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My sub woofer turns on randomly and makes noise, please help!
March 22, 2007 6:17 PM   Subscribe

I just moved into a new place and my powered home theater subwoofer is giving me a weird issue. With the entire system off, the sub starts pop-ing in a rapid succession. Like, pop,pop,pop,pop,pop,pop,pop,pop,pop,pop, etc. The only way to kill it is to get up and actually cut the power to it by pulling the plug and then plugging it back in. Anyone have a clue as to what this could be? Is my sub dying? Is the wiring in this place faulty and possibly a hazard? Any ideas? Thanks!
posted by TheDude to Technology (10 answers total) 1 user marked this as a favorite
 
Do you have anything next to the sub? This happens to me when I leave my cell phone near my speakers.
posted by null terminated at 6:27 PM on March 22, 2007


I had that happen when we moved into our current place, with the powered subwoofer and speakers attached to a computer. Plugging it into a different outlet that was on a separate circuit solved the problem. I can't remember if it was the refrigerator or something else, but there was something on the first circuit that was evidently making the power drop enough to make the subwoofer do funny things. Try different outlets and see if that helps -- there is a chance that your whole apartment / house has fluctuating voltage, which isn't good for any of your electronics.
posted by Forktine at 6:30 PM on March 22, 2007


Sounds like a bad or partially unplugged audio cable on the sub's line-level input.

Could also be that the sub is using level sensning for power control, and the sensitivity is set so high that it's getting false readings from noise in the house wiring. This can happen by inductive coupling between the audio cable and nearby power cables (always keep audio and power as far from each other as possible, and never bundle them together running parallel), or because a ground loop is causing hum in the system.
posted by contraption at 6:38 PM on March 22, 2007


Does yoru subwoofer otherwise work fine? Then I know of a quick and simple, plug&play $27 fix.

This nifty little smart power strip cuts the power to specific marked outlets, when one "switch" device is powered. So, turn off your tv, and the power strip cuts power to your subwoofer as well. No more sounds and you didnt need to buy a new subwoofer!!

As an added bonus, its a real surge suppressor with a $50,000 (i think) equipment warranty, and coaxial cable surge protection. So plug all your stuffs into it, run the main cable line through it, and dont worry about surges or your pop,pop,pop,pop anymore!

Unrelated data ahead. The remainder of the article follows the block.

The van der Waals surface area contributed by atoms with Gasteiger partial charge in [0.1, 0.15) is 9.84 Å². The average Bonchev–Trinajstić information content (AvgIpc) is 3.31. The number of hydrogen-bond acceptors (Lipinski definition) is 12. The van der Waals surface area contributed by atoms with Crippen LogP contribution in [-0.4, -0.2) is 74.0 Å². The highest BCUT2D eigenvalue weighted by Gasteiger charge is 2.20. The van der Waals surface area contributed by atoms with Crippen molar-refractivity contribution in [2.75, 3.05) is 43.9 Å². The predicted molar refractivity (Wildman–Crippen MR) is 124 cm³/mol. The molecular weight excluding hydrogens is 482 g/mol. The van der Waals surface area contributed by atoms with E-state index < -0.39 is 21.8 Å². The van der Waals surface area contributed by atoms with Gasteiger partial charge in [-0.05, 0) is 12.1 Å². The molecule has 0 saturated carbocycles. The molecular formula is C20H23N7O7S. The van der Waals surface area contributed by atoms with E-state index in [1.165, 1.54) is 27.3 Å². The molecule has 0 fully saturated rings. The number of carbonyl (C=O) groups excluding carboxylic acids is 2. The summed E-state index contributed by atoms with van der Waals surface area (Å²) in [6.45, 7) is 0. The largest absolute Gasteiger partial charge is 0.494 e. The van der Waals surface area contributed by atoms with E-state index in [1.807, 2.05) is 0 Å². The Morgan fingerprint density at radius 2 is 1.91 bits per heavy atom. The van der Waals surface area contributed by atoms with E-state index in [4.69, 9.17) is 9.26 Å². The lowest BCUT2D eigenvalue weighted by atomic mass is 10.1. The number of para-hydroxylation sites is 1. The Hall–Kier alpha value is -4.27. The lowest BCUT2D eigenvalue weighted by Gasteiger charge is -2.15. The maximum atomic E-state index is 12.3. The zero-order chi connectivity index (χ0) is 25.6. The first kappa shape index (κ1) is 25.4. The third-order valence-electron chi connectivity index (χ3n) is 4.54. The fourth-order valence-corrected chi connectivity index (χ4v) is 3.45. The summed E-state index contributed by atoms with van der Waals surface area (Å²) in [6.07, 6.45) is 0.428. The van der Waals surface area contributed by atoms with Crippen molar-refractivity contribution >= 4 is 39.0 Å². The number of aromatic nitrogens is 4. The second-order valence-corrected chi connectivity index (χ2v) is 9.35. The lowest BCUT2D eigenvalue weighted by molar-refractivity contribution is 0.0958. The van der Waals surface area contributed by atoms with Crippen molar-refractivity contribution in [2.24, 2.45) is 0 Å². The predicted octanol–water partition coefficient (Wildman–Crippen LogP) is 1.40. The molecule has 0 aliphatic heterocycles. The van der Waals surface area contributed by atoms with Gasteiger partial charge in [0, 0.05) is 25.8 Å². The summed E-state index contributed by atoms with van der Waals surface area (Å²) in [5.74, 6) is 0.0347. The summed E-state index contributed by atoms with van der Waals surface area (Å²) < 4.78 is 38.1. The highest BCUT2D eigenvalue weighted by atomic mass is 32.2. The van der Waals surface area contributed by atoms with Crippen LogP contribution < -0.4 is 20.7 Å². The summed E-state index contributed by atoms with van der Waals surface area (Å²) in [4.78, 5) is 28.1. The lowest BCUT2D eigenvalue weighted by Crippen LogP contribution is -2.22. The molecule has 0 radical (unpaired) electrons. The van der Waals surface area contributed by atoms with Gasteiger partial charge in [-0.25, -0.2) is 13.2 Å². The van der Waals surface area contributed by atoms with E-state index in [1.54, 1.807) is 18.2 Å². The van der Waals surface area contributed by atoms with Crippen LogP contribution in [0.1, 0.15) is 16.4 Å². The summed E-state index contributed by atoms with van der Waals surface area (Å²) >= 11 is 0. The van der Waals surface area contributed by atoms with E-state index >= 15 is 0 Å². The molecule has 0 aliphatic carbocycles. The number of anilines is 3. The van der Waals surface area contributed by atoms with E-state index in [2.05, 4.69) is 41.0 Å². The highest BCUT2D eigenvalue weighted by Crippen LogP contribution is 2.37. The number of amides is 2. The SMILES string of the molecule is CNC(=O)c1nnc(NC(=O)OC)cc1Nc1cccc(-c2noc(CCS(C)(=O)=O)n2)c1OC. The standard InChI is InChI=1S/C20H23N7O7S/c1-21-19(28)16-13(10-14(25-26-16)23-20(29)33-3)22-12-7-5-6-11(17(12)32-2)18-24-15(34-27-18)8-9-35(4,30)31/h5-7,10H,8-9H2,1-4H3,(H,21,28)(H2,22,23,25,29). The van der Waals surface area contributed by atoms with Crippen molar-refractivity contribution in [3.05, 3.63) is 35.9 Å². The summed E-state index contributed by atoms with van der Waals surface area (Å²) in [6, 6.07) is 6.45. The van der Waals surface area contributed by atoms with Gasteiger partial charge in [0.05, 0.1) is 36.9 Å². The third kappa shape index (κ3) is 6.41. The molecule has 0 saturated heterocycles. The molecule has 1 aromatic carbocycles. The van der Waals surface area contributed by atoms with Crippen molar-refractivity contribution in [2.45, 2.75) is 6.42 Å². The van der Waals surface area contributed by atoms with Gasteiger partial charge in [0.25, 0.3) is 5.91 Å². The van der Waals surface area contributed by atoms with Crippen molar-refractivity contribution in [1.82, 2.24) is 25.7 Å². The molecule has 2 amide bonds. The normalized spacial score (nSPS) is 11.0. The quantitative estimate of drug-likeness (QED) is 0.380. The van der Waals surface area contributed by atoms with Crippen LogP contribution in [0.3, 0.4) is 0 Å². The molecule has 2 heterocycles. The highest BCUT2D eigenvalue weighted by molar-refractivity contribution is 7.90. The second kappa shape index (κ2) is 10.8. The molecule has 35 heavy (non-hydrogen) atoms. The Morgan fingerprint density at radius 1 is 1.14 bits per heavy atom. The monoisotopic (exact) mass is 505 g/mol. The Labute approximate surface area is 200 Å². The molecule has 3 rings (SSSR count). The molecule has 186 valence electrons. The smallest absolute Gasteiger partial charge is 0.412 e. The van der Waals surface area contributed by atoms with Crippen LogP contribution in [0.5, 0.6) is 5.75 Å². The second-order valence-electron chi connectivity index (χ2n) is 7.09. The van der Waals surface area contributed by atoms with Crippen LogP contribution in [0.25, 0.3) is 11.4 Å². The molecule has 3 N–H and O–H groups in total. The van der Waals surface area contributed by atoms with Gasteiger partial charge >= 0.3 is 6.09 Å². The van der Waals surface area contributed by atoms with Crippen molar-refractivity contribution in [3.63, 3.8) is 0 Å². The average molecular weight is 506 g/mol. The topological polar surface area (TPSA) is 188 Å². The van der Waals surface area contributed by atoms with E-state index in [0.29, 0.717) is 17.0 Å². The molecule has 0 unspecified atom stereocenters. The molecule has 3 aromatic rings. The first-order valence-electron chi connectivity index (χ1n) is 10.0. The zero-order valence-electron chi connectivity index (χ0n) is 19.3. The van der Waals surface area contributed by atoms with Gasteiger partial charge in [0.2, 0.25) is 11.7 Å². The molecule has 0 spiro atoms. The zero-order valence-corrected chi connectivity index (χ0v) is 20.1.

Another added bonus .. it saves you money, sinec you dont have to pay for the electric that creates your "pop,pop,pop".. same goes for the stand-by power used when your VCR, DVD player, etc are turned off.
posted by Ryaske at 6:40 PM on March 22, 2007 [1 favorite]


That's from your wireless router. Your woofer is not shielded.
posted by wfc123 at 8:08 PM on March 22, 2007


As a side note, your tags are worthless for anyone looking for this question again.
posted by klangklangston at 8:28 PM on March 22, 2007


It's from either your wireless router, your computer, or your cellphone. I can make pretty much any active speaker in my house do what you describe by putting my cellphone near it. This includes shielded computer speakers.

So yes, start by checking for radio emitters around your speaker equipment. They might not be nearby; if my mobile phone's oriented in a certain direction, it can set off my boombox's speakers from six feet away.
posted by ardgedee at 6:06 AM on March 23, 2007


When RF devices interfere with active speakers, is it always when the device providing the signal is turned off? If so, it should be possible to add a couple of parts to eliminate the interference, perhaps just a capacitor from signal to ground in the RCA connector.

Maybe it isn't that easy :)

This includes shielded computer speakers.

Shielded, in this case, means additional magnets to cancel out the magnetic fields coming off the drivers, because the magnetic fields can mess up CRT monitors. So, it isn't surprising that it makes no difference to electro-magnetic fields.
posted by Chuckles at 6:48 AM on March 23, 2007


If it's not RF interference, I'd be looking at ground loops. It's a wild-ass theory but it might be possible. When the receiver is on, its output drivers (probably push-pull) are easily able to drain any DC potential that builds up on the center conductor of the sub cable. When the amp turns off, a hypothetical ground potential could rise to the point that it breaks down a transistor, and the resulting sudden discharge is amplified by the sub and makes the popping sound.

Grab a multimeter and measure between the outlets that the various components are plugged into. From any ground pin to any ground pin, you should see no more than a fraction of a volt. Same between ground and neutral. Between any ground/neutral and any hot, you should see 120v RMS.

If you're seeing large ground potentials (over a volt or two) between the ground pins of different outlets, call an inspector or an electrician.

Yeah, it's probably RF though. Does it happen if one end of the wire is unplugged? How about the other end?
posted by Myself at 1:02 AM on March 25, 2007


Just a quick update here:

It happens when the receiver and sub are on, or off, playing music or not. It also occurs with the RCA plugged in or not, at either end.

I'm thinking the internal amp is probably toast....the unit was a refurb to begin with anyway. I think I'll just find a cheap 200watt home amp of craigslist and be done with it.

thanks all.
posted by TheDude at 6:32 PM on July 16, 2007


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